Wednesday, April 21, 2010

Is Allen Weh a politician? Is he violent? Is he honest?

A central theme in Col Allen Weh's campaign is that he is not a "politician" but rather a business owner and a war hero.

If you wanted to argue the point, I am sure that he would say that what he means is that he has never served in political office "in government". Weh was the Republican Party State Chairman for five years.

According to the dictionary, a politician is a person who is "active in party politics".

By any reasonable definition he is a politician (who is claiming he isn't a politician in order to deliberately mislead voters).

He is also apparently, in hiding. He hasn't shown up for a political debate or forum since the Tea Party event at Smith-Brasher.

He is trying to shed the image he created when he promised to clean up the Roundhouse with a baseball bat. That image was substantiated when he, allegedly, physically attacked a member of the Republican Party staff, link.

Is he being honest? The parsing of terms over what it means to be a politician is only one aspect of his unwillingness to be completely honest with voters. His steadfast refusal to acknowledge the assault allegation is another.

He is a successful businessman; so what? Apparently he expects voters to accept that because he can run a business, he can run a government. The argument is specious; it sounds good but melts away under examination.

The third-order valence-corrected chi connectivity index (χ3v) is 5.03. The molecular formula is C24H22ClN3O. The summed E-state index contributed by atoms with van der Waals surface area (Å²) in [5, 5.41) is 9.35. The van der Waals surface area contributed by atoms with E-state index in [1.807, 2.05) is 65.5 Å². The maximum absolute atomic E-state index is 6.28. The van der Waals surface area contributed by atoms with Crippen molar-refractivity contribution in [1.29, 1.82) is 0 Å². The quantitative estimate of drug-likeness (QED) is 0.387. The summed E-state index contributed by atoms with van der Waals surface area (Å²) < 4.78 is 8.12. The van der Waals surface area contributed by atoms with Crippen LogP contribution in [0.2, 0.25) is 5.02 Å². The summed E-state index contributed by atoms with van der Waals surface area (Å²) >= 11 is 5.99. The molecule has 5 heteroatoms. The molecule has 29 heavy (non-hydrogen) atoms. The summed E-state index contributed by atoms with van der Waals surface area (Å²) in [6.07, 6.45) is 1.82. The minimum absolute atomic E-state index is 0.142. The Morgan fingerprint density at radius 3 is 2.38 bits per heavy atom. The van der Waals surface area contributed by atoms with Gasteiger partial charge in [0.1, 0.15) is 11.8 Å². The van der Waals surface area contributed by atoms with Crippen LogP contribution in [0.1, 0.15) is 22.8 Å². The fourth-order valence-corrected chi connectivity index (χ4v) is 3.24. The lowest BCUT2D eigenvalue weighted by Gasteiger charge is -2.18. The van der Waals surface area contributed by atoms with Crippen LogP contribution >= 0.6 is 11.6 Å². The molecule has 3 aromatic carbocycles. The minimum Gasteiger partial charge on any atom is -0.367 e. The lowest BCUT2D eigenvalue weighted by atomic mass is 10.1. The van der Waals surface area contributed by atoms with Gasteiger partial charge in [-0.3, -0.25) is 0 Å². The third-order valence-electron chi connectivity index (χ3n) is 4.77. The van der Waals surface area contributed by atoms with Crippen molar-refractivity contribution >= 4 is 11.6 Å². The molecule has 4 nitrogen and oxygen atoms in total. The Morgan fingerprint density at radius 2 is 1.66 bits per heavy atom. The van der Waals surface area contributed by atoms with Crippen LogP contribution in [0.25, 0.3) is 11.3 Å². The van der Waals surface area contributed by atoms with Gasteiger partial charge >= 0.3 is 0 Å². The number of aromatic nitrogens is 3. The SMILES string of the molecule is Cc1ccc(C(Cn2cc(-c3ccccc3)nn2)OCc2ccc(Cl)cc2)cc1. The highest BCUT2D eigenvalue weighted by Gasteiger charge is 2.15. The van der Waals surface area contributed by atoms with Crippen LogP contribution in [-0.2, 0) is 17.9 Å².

He is a war hero; so what? While a Governor needs courage, s/he doesn't need it in the amount necessary on the battlefield. His courage on the battlefield more than forty years ago, doesn't play.

Even if it did, his one time courage on the battlefield is lost behind his lack of courage in stepping up to the allegation that he lost control of his temper, and committed an assault and battery. He has yet to deny, defend, explain, or even acknowledge the alleged assault.

He has yet to step up and accept the consequences of his actions.

There are at least two reasons to pretend it never happened; a willingness to be less than honest with voters in order to be elected, or a lack of courage to step up and accept the consequences of his conduct.

Either is reason enough to disqualify him as worthy of election to the state's highest office.

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